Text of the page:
Iglesias questioned why we don't make absorbing pools in front of every house and with which every citizen would be contributing to the replenishment of the water tables. To make an absorption well is the simplest thing in the world, it is only necessary to make a hole and fill it with large gravel and put a pipe so that when the water overflows there isn't a flooding problem.With something like this, we wouldn’t be wasting water but instead would be contributing in an effective manner to the regeneration of the water table.
Iglesias was adamant that we ought to work for a culture of water saving and that people could make absorption wells in the gardens of houses.
“I believe this is urgent because we are thinking of making deeper wells instead of thinking how to regenerate water in the first place. It is urgent to develop a cultue of water saving so that we don't suffer from a lack of water. It is urgent that we save all the water from rain that is possible and don't send it clean water into drainage pipes that go into rivers that are already generally contaminated.
Carlos Iglesias invited people in genral to reflect on this idea and revealed that, for example, in the Botanical Garden [in Xalapa] they have made retention wells for water and that when it rains, they have succeeded in capturing as much as six thousand liters of water in only an afternoon.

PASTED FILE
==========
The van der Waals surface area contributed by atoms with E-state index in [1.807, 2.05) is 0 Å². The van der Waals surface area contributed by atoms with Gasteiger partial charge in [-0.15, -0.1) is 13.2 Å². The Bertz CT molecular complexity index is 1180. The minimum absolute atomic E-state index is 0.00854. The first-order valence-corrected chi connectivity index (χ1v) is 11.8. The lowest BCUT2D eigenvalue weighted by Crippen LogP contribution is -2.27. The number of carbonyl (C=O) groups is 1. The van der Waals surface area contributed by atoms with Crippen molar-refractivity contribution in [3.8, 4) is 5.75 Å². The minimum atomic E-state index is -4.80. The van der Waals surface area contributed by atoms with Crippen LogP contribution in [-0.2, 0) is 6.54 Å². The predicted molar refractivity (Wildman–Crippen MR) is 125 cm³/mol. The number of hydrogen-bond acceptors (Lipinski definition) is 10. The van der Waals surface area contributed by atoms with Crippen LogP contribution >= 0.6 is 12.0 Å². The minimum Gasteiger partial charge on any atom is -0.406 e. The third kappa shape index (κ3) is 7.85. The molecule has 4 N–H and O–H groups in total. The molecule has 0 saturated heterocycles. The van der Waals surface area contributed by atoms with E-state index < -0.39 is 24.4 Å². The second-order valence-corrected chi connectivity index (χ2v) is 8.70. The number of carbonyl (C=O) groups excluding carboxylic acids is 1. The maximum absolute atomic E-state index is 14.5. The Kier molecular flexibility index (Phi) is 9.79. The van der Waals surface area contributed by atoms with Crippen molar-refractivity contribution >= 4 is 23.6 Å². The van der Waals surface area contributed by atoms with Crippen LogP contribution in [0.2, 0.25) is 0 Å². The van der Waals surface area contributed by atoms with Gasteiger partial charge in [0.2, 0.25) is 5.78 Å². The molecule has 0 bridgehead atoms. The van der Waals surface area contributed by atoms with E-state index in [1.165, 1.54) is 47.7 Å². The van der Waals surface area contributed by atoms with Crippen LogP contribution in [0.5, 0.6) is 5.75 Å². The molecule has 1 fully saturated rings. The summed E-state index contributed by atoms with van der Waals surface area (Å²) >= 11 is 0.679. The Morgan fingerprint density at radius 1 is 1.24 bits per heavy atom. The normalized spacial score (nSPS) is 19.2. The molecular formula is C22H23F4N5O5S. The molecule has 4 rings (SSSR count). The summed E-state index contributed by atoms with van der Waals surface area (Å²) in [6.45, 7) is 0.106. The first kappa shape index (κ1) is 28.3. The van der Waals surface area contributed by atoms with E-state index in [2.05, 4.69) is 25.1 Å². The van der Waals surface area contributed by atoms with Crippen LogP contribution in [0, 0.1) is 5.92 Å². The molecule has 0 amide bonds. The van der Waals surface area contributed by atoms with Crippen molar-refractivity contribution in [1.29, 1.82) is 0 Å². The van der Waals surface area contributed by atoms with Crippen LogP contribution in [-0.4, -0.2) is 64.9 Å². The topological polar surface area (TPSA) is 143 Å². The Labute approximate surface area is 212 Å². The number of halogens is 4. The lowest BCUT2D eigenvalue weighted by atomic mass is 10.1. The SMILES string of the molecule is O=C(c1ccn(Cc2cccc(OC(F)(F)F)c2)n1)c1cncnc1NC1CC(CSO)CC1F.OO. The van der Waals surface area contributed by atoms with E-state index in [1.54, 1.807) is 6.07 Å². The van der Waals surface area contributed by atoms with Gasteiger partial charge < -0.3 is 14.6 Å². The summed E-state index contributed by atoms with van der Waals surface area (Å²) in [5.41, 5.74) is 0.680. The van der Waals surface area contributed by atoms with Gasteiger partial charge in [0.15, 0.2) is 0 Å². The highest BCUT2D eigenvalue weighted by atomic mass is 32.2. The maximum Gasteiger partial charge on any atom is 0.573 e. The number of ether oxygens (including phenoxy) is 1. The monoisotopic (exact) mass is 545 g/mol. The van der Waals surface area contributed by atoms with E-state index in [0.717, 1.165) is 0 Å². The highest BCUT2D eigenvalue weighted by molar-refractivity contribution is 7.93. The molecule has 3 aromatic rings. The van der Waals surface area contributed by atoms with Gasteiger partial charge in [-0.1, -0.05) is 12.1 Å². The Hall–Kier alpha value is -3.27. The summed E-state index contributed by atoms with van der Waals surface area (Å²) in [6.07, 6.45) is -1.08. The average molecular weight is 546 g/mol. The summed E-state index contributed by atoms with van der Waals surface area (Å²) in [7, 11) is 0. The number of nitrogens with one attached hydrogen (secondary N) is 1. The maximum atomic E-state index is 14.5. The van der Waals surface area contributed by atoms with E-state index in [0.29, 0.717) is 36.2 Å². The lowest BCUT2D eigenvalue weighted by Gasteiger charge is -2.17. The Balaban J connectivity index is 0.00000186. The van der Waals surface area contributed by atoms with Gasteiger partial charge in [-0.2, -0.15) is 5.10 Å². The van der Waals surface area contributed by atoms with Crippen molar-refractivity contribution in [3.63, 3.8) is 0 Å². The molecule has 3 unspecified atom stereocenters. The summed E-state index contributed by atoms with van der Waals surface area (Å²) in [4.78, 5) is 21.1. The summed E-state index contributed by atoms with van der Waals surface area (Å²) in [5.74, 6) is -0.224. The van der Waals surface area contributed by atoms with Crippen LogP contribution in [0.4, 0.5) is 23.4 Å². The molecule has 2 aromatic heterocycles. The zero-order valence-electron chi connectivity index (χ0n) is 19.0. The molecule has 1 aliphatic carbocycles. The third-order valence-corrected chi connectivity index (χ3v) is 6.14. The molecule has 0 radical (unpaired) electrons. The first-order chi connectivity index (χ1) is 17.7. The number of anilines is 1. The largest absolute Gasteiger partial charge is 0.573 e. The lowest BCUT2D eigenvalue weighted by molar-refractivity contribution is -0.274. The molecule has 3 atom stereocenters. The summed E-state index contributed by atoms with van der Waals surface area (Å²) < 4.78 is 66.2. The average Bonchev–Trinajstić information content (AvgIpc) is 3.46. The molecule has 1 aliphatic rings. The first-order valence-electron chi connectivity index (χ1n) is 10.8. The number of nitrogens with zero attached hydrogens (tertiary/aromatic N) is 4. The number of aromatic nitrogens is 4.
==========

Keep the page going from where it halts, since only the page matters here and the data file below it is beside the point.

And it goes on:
"That's a lot of water. If each one of us were to do the same, we would have a great deal of water and wouldn't continue to suffer for a lack of it," he asserted.
DEFORESTATON, CONTAMINATION AND URBAN GROWTH
For his part, Domingo Canales Espinoza, director of the Department of Biological Sciences of the University of Veracruz, said that it is obvous that the most important factor in water shortages is deforestation. "There has been a huge amount of deforestation, especially in the bosque de nieblam especially the pine and oak on Cofre de Perote where we all know Xalapa’s water comes from.” Deforestation, he added, has been intense although in the last five years it has been reduced because of the interest of the government, society and the universities.
In Veracruz there is an strong system of vigilance regarding the forests, but the damage already caused is very important, he maintained and added that contamination of the sources of water and the rivers continues.
In referring to contamination, he said that the indiscriminate use of fertilizers of all kinds and of herbicides has been a factor. Those products have threatened all the watertables and also contribute to water's scarcity.
Domingo Canales declared that to resolve the problem of water and many others which afflict the world we must also resolve the problems of population growth and the growth of cities.